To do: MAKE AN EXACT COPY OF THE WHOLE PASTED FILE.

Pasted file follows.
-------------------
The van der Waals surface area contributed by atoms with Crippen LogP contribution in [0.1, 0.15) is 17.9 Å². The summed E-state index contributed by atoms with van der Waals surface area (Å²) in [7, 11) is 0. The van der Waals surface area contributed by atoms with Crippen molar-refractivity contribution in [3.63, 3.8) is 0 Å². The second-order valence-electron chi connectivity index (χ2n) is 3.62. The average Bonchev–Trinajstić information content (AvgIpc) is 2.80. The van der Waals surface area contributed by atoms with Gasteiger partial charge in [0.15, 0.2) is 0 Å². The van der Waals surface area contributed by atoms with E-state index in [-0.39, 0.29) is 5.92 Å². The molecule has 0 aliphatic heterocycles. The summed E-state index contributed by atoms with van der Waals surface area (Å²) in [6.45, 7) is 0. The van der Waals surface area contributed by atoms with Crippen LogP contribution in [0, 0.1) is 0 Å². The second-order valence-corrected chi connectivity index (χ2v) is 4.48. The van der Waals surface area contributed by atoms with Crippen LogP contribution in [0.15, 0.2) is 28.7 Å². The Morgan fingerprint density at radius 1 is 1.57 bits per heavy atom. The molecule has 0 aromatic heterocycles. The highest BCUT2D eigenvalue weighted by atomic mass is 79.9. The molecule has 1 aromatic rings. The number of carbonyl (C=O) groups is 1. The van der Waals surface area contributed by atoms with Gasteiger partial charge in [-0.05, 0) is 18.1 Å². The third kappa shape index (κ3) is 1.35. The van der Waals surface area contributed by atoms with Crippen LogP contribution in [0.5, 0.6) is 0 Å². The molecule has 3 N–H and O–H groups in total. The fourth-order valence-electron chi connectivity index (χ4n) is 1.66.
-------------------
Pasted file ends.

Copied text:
The van der Waals surface area contributed by atoms with Crippen LogP contribution in [0.1, 0.15) is 17.9 Å². The summed E-state index contributed by atoms with van der Waals surface area (Å²) in [7, 11) is 0. The van der Waals surface area contributed by atoms with Crippen molar-refractivity contribution in [3.63, 3.8) is 0 Å². The second-order valence-electron chi connectivity index (χ2n) is 3.62. The average Bonchev–Trinajstić information content (AvgIpc) is 2.80. The van der Waals surface area contributed by atoms with Gasteiger partial charge in [0.15, 0.2) is 0 Å². The van der Waals surface area contributed by atoms with E-state index in [-0.39, 0.29) is 5.92 Å². The molecule has 0 aliphatic heterocycles. The summed E-state index contributed by atoms with van der Waals surface area (Å²) in [6.45, 7) is 0. The van der Waals surface area contributed by atoms with Crippen LogP contribution in [0, 0.1) is 0 Å². The second-order valence-corrected chi connectivity index (χ2v) is 4.48. The van der Waals surface area contributed by atoms with Crippen LogP contribution in [0.15, 0.2) is 28.7 Å². The Morgan fingerprint density at radius 1 is 1.57 bits per heavy atom. The molecule has 0 aromatic heterocycles. The highest BCUT2D eigenvalue weighted by atomic mass is 79.9. The molecule has 1 aromatic rings. The number of carbonyl (C=O) groups is 1. The van der Waals surface area contributed by atoms with Gasteiger partial charge in [-0.05, 0) is 18.1 Å². The third kappa shape index (κ3) is 1.35. The van der Waals surface area contributed by atoms with Crippen LogP contribution in [0.5, 0.6) is 0 Å². The molecule has 3 N–H and O–H groups in total. The fourth-order valence-electron chi connectivity index (χ4n) is 1.66.